Writing in 1962 Gerd declared that 'a critical approach to the history of science will do well to avail itself of the results of philosophical scholarship; and on the other side, a study of philosophical concepts, particularly those appertaining to the field of science, must needs see their development in the concrete contexts of historical reality.'5 Throughout Gerd's writing and teaching he insisted on the mutual dependence of the two fields, emphasising the value of philosophical awareness in the posing of historical questions, the need to take proper account of the historical links between metaphysics and the sciences, and the indispensability for an understanding of current philosophical questions of an appreciation of their ancestries. It was precisely this concern to integrate the history of science with the philosophy of science that in 1970 led Gerd, together with Larry Laudan, to found Studies in History and Philosophy of Science. As they announced in the 'Editors' Note' of the first volume: 'Although there are now a number of specialist journals in the history of science and the philosophy of science, Studies has been founded in the belief that there is a place for a complementary approach which emphasises the value of pursuing the two sides of the discipline in close liaison with one another.'6 The first four volumes, published by Macmillan, they co-edited. Then in 1975 the journal went to Pergamon Press and Mary Hesse took over for a couple of years as co-editor. In 1977 I became Gerd's advisory editor, and in 1982 his co-editor. In 1988 Gerd resigned his editorship, but continued as an active senior consultant to the journal. From the outset Gerd showed extraordinary energy in establishing Studies as a journal in which 'authors would be not only permitted, but explicitly encouraged to discuss philosophical issues by reference to their historical context, and historical issues in terms of the philosophical framework in which they had occurred.'7 As I discovered, somewhat to my surprise given Gerd's often abstracted and unworldly demeanour, he was remarkably efficient in the business and administrative aspects of editorship. Further, he was extraordinarily generous and patient, happy to enter into philosophical and historical correspondence with younger authors, and personally distressed whenever a rejection letter had to be written: I once found in the files a letter thanking Gerd for the kindest rejection letter the author had ever received. By the time Gerd resigned his editorship his dream of making Studies the leading journal in the field had come true. His has been a hard act to follow.

Marina Frasca-Spada and I are deeply saddened by the loss of a personal friend.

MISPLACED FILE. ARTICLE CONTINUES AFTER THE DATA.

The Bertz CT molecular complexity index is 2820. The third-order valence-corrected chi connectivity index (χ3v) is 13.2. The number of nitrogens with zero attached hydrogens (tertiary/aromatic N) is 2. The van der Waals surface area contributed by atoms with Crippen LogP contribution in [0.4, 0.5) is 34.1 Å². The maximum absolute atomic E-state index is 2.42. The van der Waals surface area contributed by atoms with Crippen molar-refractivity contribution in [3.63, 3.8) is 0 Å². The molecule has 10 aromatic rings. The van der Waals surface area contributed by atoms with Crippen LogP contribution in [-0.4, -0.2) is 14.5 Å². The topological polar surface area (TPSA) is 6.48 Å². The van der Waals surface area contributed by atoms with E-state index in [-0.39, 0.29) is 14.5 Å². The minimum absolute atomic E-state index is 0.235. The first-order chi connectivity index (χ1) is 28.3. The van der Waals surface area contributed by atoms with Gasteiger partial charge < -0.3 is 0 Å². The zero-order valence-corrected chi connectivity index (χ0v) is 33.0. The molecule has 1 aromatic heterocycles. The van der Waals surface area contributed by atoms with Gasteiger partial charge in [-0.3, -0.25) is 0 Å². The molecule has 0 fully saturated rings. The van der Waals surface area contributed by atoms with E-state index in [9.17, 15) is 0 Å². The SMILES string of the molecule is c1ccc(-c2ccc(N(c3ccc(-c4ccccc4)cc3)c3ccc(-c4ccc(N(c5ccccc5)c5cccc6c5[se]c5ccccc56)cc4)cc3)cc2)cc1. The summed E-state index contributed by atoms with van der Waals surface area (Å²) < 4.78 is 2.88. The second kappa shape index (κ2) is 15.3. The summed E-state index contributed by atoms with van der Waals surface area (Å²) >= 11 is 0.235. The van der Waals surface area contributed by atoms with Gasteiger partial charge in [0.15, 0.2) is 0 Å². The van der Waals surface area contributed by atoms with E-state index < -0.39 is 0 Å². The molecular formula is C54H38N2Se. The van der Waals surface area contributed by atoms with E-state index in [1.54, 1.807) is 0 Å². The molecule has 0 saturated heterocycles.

N. J.


1 Much of my information about Gerd's life and career comes from Woolhouse (1988), which carries a listing of his publications. Some points derive from Buchdahl (1950; 1989a, b) and from conversations with him. I am very grateful to Anna Mayer, who is working on the history of History and Philosophy of Science in Cambridge, for expert guidance.

2 On the voyage of the Dunera, see Pearl (1983), an account for which Gerd was interviewed.

3 On the early history of the teaching of history and philosophy of science in Cambridge see Mayer (2000), Bennett (1977) and Hoskin (1990).

4 Buchdahl (1969), p. 3.

5 Buchdahl (1962), p. 62.

6 Buchdahl and Laudan (1970), p. 1.

7 Buchdahl (1987), p. 4.


  • Anon. (2001) 'Obituary. Gerd Buchdahl: Studying the Relations Between Science and Philosophy', The Times, 24th May.
  • Bennett, J. A. (1997) 'Museums and the Establishment of the History of Science at Oxford and Cambridge', British Journal for the History of Science 30, 29–46.
  • Buchdahl, G. (1950) 'History and Methods of Science', University of Melbourne Gazette 6, 71–72.
  • Buchdahl, G. (1962) 'History and Philosophy of Science at Cambridge', History of Science 1, 62–66.
  • Buchdahl, G. (1969) Metaphysics and the Philosophy of Science: The Classical Origins Descartes to Kant (Oxford: Basil Blackwell).
  • Buchdahl, G. (1987) 'Philosophy of Science: Its Historical Roots', Epistemologia 10, 39–56.
  • Buchdahl, G. (1989a) 'Twenty-five Years of History and Philosophy of Science at Cambridge', The Cambridge Review 10, 167–171.
  • Buchdahl, G. (1989b) 'History and Philosophy of Science: Some Anecdotal Memories', Studies in History and Philosophy of Science 20, 5–8.
  • Buchdahl, G. (1992) Kant and the Dynamics of Reason: Essays on the Structure of Kant's Philosophy (Oxford: Basil Blackwell).
  • Buchdahl, G. and Laudan, L. (1970) 'Editors' Note', Studies in History and Philosophy of Science 1, 1–2.
  • Hoskin, M. A. (1990) 'History and Philosophy of Science at Cambridge', Cambridge (The Magazine of the Cambridge Society) 26, 46–50.
  • Mayer, A.-K. (2000) 'Setting up a Discipline: Conflicting Agendas of the Cambridge History of Science Committee, 1936–1950', Studies in History and Philosophy of Science 31A, 665–689.
  • Pearl, C. (1983) The Dunera Scandal: Deported by Mistake (London: Angus & Robertson).
  • Woolhouse, R. S. (1988) 'Gerd Buchdahl: Biographical and Bibliographical', in R. S. Woolhouse (ed.), Metaphysics and Philosophy of Science in the Seventeenth and Eighteenth Centuries: Essays in Honour of Gerd Buchdahl (Dordrecht: Kluwer Academic), pp. 1–7.